Rhiannan: We had a panel event where we invited some key speakers to talk about not just women in leadership but diversity in general. Following on from that, it was the first time we streamed something to our officers so it wasn’t a Brisbane-central issue. We followed up with a post on Yammer by TMR and we’ve had 80 posts about recognising women in leadership, really good examples of leadership and that’s just conversations that haven’t happened before.

Paul: It’s purely because you had an event which is realistically localised by geography. If you’re within 100km of Brisbane, you could get to it and you’ve never had that opportunity to share it with people before. Brilliant. I love stories like that which allow people to be discovered and working out loud on a network like Yammer. The content and connections are there and you’re not hiding it from anyone. If people want to jump on it they can. A nice way to wrap this up is that a lot of people are in your shoes, but they’re right at the start of the journey. What things would you have done to make things easier? What would you have done differently, potentially, that would bring you greater success? What do you wish you knew six to twelve months ago?

Rhiannan: I guess what I talked about earlier was that Yammer for us was an ideas we put into action within 5 days. So we went from it being an idea in the back of my brain to being a network in five days. If I had my time again, I’d have an extra five days to think about how we’re engaging people and what we do when we get them there. With the micro-challenges, we incorporated them almost at the eleventh hour, so there’s some really due consideration around that. We’ve got heaps of great ideas but it’s about connecting into the pipeline so we can demonstrate that this isn’t somewhere you put your ideas into it and it goes into a black hole, it’s about driving efforts and we’re developing a process called Idea Jam, but we can talk about that another night.

Paul: Idea Jam? Sounds like a whole other episode, that’s great!

Rhiannan: Secondly, really establishing some kind of formal Yammer Champion network which I could incorporate – community management into people’s jobs. If I go on leave, which I haven’t since we’ve had Yammer, we would potentially have a problem.

Paul: everything would fall apart.

Rhiannan: So I’d formalise that so I would have more support.

Paul: You’d put some process in place to ensure that whoever’s there, there is some formal process to keep things are on track.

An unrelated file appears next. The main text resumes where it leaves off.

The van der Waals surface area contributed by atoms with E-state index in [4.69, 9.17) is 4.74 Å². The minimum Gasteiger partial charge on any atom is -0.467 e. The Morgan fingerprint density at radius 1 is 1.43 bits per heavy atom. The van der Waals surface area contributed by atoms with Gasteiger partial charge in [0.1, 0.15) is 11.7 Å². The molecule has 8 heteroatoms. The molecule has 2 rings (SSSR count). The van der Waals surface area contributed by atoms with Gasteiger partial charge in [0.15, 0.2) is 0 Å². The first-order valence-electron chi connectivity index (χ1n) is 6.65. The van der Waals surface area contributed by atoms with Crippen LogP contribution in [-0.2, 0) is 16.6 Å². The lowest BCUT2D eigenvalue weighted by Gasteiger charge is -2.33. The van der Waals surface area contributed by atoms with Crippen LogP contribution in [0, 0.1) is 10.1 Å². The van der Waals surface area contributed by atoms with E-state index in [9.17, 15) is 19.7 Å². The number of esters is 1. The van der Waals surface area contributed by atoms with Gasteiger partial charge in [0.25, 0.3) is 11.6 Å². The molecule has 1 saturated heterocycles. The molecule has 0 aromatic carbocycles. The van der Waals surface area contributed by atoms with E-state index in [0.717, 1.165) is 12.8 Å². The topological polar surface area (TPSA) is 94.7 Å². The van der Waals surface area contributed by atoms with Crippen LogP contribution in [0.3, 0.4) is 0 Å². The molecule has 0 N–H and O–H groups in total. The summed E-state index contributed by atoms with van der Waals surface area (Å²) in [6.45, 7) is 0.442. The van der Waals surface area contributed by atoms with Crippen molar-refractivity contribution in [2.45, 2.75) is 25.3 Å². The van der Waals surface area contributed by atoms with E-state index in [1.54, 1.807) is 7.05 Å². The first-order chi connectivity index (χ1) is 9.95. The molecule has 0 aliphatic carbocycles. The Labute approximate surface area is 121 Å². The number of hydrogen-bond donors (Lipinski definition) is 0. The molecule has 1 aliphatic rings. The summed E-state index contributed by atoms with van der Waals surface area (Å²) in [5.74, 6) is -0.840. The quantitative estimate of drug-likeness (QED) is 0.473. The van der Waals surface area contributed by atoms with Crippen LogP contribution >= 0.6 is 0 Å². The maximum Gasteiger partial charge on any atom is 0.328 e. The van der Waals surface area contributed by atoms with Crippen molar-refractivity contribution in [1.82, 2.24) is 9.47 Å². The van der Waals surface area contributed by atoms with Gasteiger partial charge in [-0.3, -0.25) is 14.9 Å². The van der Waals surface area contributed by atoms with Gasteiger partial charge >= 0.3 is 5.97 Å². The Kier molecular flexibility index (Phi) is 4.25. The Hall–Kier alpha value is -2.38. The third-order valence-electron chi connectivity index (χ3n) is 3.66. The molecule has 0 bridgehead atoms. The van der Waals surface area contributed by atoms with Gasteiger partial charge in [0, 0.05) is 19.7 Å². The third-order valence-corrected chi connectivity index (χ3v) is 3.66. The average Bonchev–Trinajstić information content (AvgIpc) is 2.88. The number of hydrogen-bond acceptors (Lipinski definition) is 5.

Rhiannan: And for discovery of information too, if we have an RTI (Right for Information request), people can access the data

Paul: One more?

Rhiannan: It probably goes back to the start. I probably didn’t have a grasp on the functionality, so I was figuring out how to do praise from the start, and I think that having gone through certification like community management certification that’s offered through Yammer, that would have been good.

Paul: Some awareness with what’s possible with the tools. Thank you so much for sharing your story with us and the rest of the Yaminade community. I think that story is quite powerful: you have a large, diverse organisation with geographical spread, an ageing workforce and a Gen-Y workforce in the same time working together to get great outcomes and it’s really aligned to the cultural renewal that the organisation is going through and it’s an example of how enterprise-social tools can really drive business outcomes. Thank you, Rhiannan!

Rhiannan: Any time, Paul!

Episode 1: Sarah Moran from GO1

This week I had the pleasure of spending a couple of hours with Sarah Moran (@sarahmoran).  As you will hear during this episode Sarah has a lot of experience building “physical communities” (… that sounds bad!  I mean non-digital communities!) and translating that experience to build community around brands like Virgin Australia, seek Tourism Queensland and more.  She is currently the Brand and Marketing Manager at a small but growing application development house called GO1.

In this episode Sarah shares with us some of the exciting, buy information pills and challenging aspects of community management within a small but high growth and geographically dispersed organisaton – with the added complexity of language barriers in her Yammer network.

Links we discussed during The Yaminade this week…

Remember… it is episode one – I haven’t got to the funky podcast opening and closing music yet so please enjoy The Yaminade in it’s rawest form!

Finally, if you like the podcast please support it’s development… there are a number of things you can do:

  1. Subscribe, and if you really like what my guests and I are producing, please leave a review on iTunes!
  2. We would love your feedback – leave a comment below!
  3. Sign up to The Yaminade’s newsletter to get semi-regular updates and notifications when new content is published
  4. If you would like to be a guest on The Yaminade, please get in touch!

 

Transcript of Episode 1 of The Yaminade

Paul:  Today we’re talking to Sarah Moran, our very first guest on The Yaminade so thanks for joining us. If you’re in Australia, Sarah has a bit of an online presence, she’s been around the online management troughs in the online community If you’re so we can get some perspective on what you’re about to share with us?

Sarah: I’m a digital native and lover of all things Internet. But also offline I’ve done a lot of community initiatives. In 2008, did you know, Paul, I was Queensland’s Young Volunteer of the Year?

Paul: Oh congratulations!

Sarah: Thank you, it’s a little feather in my cap there! I think I took my love of building community offline and saw the potential that the Internet had for building community online and how you could build global communities or niche interest communities so I very early got on board with doing that.